Superannuation, Tax

Super tax details a mixed blessing

superannuation earnings tax

A fact sheet outlining how the government will further tax earnings in superannuation balances over $3 million contains mixed results for SMSFs.

The government has released a fact sheet detailing how it intends to use a member’s total super balance (TSB) to apply the tax on earnings on superannuation balances exceeding $3 million, which has met with a mixed response from the SMSF Association.

The fact sheet contains a three-step method that calculates the difference between a member’s TSB for the current and previous financial year, adjusted for net contributions and withdrawals, to calculate earnings in a financial year.

The proportion of earnings above $3 million is then calculated by dividing the TSB in the current year minus $3 million by the TSB in the current year, with the tax liability calculated as 15 per cent multiplied by the earnings multiplied by the proportion of earnings.

The fact sheet noted fund members will be notified of their tax by the ATO and have the choice of paying the earnings tax out of pocket or from their superannuation funds, and can elect which fund will pay if they are members of more than one fund.

SMSF Association chief executive Peter Burgess said the information in the fact sheet was a mixed blessing for SMSFs.

“The good news in this fact sheet is that it means super funds, including SMSFs, will not be required to calculate the earnings attributable to the member’s balance above $3 million,” Burgess said.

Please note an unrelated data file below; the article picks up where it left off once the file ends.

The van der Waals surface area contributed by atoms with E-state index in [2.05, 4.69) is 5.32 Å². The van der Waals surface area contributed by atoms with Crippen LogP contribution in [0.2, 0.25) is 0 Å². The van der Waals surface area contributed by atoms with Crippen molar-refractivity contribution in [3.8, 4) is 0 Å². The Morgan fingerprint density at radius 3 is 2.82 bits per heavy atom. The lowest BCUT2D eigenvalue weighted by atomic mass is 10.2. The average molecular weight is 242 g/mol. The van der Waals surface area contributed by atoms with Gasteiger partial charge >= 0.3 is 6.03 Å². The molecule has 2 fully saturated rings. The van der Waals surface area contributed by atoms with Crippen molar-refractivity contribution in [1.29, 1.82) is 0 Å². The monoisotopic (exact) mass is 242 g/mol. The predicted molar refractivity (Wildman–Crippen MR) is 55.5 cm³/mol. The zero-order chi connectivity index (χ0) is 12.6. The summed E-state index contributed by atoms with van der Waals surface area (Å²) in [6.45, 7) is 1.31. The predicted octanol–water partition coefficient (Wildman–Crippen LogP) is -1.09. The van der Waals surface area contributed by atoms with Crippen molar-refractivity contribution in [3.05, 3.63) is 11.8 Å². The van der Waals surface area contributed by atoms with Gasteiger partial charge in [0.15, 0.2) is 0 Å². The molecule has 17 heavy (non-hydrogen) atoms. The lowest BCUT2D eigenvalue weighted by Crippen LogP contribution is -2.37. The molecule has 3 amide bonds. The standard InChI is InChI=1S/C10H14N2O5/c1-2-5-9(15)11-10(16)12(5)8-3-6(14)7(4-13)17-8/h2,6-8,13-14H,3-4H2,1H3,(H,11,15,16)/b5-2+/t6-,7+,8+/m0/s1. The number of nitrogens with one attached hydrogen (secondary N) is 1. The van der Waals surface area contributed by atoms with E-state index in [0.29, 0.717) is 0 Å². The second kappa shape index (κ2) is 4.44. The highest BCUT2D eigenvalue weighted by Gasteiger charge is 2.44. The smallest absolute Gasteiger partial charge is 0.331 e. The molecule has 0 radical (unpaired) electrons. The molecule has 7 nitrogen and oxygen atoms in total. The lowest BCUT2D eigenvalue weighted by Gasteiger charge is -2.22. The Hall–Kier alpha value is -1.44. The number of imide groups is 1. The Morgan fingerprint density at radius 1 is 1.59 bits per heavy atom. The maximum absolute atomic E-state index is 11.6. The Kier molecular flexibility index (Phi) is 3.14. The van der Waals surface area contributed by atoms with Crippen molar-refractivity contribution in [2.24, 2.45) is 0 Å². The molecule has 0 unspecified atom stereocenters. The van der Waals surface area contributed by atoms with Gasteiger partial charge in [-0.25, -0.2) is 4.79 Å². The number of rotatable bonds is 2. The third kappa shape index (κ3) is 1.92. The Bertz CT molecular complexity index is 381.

“The ATO will use a prescribed formula to calculate the proportion of total earnings which will be subject to the additional 15 per cent tax.

“Negative earnings can be carried forward and offset against this tax in future years’ tax liabilities.

“On the debit side, the ATO will be using an individual’s TSB to calculate their earnings, which means it will include all notional (unrealised) gains and losses. This essentially means some members will be paying tax on unrealised earnings, which is highly unusual.

“Our preferred approach would be for the ATO to do a calculation of ‘notional earnings’ using a similar approach to the existing excess contributions tax regime.”

The fact sheet noted TSBs in excess of $3 million will be tested for the first time on 30 June 2026, with the first notices of a tax liability expected to be issued to individuals in the 2027 financial year.

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